Researchers a university in the UK have found that playing soccer can damage the mental health players. A team experts from Glasgow University discovered that former professional football players are three and a half times more likely to die dementia than other people. The experts looked whether or not heading a football could lead to brain damage. The research team looked the deaths 7,676 ex-soccer players who played in Scotland professionally 1900 and 1976. The team compared the deaths of the former soccer players to the deaths 23,000 people who did not regularly play football. They found that the football players suffered a lot more brain injuries.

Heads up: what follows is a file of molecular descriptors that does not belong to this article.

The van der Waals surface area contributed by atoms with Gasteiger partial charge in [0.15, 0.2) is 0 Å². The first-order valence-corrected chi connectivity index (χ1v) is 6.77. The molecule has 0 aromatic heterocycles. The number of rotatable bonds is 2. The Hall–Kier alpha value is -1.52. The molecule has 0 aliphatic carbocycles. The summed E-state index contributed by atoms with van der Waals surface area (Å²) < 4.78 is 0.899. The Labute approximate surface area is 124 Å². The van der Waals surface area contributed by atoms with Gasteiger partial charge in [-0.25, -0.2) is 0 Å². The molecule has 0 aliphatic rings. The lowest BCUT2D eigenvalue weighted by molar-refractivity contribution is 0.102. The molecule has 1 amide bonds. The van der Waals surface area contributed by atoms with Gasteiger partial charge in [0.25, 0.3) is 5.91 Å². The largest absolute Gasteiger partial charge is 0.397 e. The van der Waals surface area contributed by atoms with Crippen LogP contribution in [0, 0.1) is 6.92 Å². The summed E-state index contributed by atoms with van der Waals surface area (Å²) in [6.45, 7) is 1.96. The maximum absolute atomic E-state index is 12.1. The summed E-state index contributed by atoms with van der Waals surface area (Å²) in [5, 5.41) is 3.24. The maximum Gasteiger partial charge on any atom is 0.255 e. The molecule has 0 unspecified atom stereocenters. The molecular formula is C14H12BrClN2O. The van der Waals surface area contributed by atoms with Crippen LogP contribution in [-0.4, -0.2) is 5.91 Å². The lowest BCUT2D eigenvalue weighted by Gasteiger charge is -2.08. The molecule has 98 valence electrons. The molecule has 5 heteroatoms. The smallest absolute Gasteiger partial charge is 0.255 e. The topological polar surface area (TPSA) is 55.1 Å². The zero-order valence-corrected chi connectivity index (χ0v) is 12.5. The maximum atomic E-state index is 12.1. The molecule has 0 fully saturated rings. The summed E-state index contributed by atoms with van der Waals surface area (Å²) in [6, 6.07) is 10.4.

The research was requested the Football Association and the Professional Footballers' Association the UK. The two associations made the request the death English football player Jeff Astle 2002. Mr Astle's family was convinced he died as a result playing football. Doctors said his cause death was "repeated minor brain traumas". The doctors said this could happen heading a soccer ball. Researcher Dr Willie Stewart said his research showed that former football players were more likely to suffer Alzheimer's disease, motor neurone disease and Parkinson's disease. He said they were less likely to die common diseases, such as heart disease and lung cancer.